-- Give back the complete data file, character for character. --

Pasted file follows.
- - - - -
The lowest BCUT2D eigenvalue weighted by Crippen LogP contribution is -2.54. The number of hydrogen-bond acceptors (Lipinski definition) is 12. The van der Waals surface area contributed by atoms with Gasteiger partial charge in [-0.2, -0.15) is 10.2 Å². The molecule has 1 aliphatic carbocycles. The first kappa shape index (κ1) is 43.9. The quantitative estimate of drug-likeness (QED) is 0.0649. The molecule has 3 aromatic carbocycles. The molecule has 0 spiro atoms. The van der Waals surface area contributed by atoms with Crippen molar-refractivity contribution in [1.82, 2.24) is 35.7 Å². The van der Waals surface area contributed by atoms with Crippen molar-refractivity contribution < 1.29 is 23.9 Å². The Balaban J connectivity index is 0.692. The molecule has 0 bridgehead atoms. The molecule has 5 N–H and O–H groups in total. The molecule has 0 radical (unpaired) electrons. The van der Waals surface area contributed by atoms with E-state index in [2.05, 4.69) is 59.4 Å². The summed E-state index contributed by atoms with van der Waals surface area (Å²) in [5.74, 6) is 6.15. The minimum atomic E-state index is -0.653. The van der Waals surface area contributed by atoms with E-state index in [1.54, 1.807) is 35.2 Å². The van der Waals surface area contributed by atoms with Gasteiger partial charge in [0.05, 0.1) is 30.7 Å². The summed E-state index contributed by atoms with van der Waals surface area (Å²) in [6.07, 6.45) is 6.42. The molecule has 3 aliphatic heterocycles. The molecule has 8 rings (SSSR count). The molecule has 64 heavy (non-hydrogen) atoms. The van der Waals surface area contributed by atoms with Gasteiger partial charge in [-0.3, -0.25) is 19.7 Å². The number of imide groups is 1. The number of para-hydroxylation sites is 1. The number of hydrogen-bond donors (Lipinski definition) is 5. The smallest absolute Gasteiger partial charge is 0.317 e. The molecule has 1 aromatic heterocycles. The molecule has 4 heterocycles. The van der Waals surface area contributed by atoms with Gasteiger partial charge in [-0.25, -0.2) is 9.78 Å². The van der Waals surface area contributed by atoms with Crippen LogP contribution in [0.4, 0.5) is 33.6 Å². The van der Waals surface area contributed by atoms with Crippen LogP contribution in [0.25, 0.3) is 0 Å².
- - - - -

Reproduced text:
The lowest BCUT2D eigenvalue weighted by Crippen LogP contribution is -2.54. The number of hydrogen-bond acceptors (Lipinski definition) is 12. The van der Waals surface area contributed by atoms with Gasteiger partial charge in [-0.2, -0.15) is 10.2 Å². The molecule has 1 aliphatic carbocycles. The first kappa shape index (κ1) is 43.9. The quantitative estimate of drug-likeness (QED) is 0.0649. The molecule has 3 aromatic carbocycles. The molecule has 0 spiro atoms. The van der Waals surface area contributed by atoms with Crippen molar-refractivity contribution in [1.82, 2.24) is 35.7 Å². The van der Waals surface area contributed by atoms with Crippen molar-refractivity contribution < 1.29 is 23.9 Å². The Balaban J connectivity index is 0.692. The molecule has 0 bridgehead atoms. The molecule has 5 N–H and O–H groups in total. The molecule has 0 radical (unpaired) electrons. The van der Waals surface area contributed by atoms with E-state index in [2.05, 4.69) is 59.4 Å². The summed E-state index contributed by atoms with van der Waals surface area (Å²) in [5.74, 6) is 6.15. The minimum atomic E-state index is -0.653. The van der Waals surface area contributed by atoms with E-state index in [1.54, 1.807) is 35.2 Å². The van der Waals surface area contributed by atoms with Gasteiger partial charge in [0.05, 0.1) is 30.7 Å². The summed E-state index contributed by atoms with van der Waals surface area (Å²) in [6.07, 6.45) is 6.42. The molecule has 3 aliphatic heterocycles. The molecule has 8 rings (SSSR count). The molecule has 64 heavy (non-hydrogen) atoms. The van der Waals surface area contributed by atoms with Gasteiger partial charge in [-0.3, -0.25) is 19.7 Å². The number of imide groups is 1. The number of para-hydroxylation sites is 1. The number of hydrogen-bond donors (Lipinski definition) is 5. The smallest absolute Gasteiger partial charge is 0.317 e. The molecule has 1 aromatic heterocycles. The molecule has 4 heterocycles. The van der Waals surface area contributed by atoms with Gasteiger partial charge in [-0.25, -0.2) is 9.78 Å². The van der Waals surface area contributed by atoms with Crippen LogP contribution in [0.4, 0.5) is 33.6 Å². The van der Waals surface area contributed by atoms with Crippen LogP contribution in [0.25, 0.3) is 0 Å².